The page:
The head of the UK’s government review into  antimicrobial resistance has told PharmaTimes that an innovation fund of around $2 billion is needed to speed development of new drugs.

Speaking at The Economist Pharma Summit, Jim O’Neill, the ex-Goldman Sachs chief economist appointed last summer by David Cameron to lead a review into AMR, reiterated his view that public and charitable groups should create a fund to help research. When asked by PharmaTimes about the amount of cash required, he said “we've not yet come up with a number…but my guess is probably no more than $2 billion”.


Mr O’Neill argued that given the alternative if nothing is done – $100 trillion in lost productivity by 2050 and ten million lives lost every year –  the cash for the innovation fund “is kind of peanuts”. He added that any fund would have to be global in nature, saying “there is no chance of tackling AMR if the BRICs (the acronym Mr O’Neill coined for Brazil, Russia, India and China) are not on board”.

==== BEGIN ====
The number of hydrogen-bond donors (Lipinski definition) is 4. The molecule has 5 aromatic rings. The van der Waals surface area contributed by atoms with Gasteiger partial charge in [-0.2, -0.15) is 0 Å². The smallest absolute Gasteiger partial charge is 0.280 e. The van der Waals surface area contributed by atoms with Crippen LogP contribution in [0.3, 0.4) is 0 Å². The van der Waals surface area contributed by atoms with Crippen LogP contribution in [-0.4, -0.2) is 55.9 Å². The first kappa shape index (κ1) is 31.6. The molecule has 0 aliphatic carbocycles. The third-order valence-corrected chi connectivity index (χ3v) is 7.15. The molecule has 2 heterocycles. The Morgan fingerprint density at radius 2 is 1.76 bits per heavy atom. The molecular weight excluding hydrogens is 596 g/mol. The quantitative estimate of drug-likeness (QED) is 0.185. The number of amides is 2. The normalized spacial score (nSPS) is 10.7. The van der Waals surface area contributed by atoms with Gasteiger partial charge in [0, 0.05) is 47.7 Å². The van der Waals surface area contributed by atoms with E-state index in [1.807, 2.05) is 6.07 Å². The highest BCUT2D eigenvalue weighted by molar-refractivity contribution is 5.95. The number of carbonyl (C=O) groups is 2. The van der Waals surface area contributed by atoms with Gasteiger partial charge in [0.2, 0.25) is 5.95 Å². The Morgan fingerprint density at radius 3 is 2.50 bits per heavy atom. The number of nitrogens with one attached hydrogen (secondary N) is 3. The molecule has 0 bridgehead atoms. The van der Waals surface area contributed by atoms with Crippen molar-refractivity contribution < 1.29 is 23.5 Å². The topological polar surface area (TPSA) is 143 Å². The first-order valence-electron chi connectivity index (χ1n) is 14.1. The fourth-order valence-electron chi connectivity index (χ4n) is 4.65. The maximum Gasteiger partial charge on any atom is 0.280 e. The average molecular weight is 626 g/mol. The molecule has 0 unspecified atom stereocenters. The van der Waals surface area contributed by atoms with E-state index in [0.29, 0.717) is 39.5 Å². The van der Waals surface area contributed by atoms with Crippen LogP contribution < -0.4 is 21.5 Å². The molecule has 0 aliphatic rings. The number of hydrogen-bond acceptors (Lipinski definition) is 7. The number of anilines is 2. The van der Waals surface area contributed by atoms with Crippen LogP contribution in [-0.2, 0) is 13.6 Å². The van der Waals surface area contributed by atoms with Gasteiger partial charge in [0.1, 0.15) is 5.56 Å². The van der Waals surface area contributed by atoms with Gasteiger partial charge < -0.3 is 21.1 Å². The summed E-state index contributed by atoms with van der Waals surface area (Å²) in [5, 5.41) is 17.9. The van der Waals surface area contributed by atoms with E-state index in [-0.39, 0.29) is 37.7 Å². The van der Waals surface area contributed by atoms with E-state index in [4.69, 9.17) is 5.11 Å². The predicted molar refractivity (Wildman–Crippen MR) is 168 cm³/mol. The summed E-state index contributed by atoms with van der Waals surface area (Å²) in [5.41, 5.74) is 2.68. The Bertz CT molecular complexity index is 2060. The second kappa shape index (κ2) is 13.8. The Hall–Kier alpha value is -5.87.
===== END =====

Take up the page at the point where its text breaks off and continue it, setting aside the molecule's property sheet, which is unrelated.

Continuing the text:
When asked by PharmaTimes whether drugmakers would contribute, Mr O’Neill said that the industry collectively depends on support from policymakers in buying its products and also in terms of “taxation treatment”. It therefore makes sense to adopt “enlightened self-interest”, he added, saying pharma “lives on the same lane as the rest of us” AMR will ravage rich and poor alike.

He went on to say that the pharmaceutical industry is once again looking at antibiotics as an option to invest its R&D dollars, citing Merck & Co’s recent acquisition of Cubist. Mr O’Neill added that as well as getting the most out of existing antibiotics and having better diagnostics, it is important to incentivise post-graduates to specialise in AMR, as it has not seen as “a lucrative or an exciting thing to do”.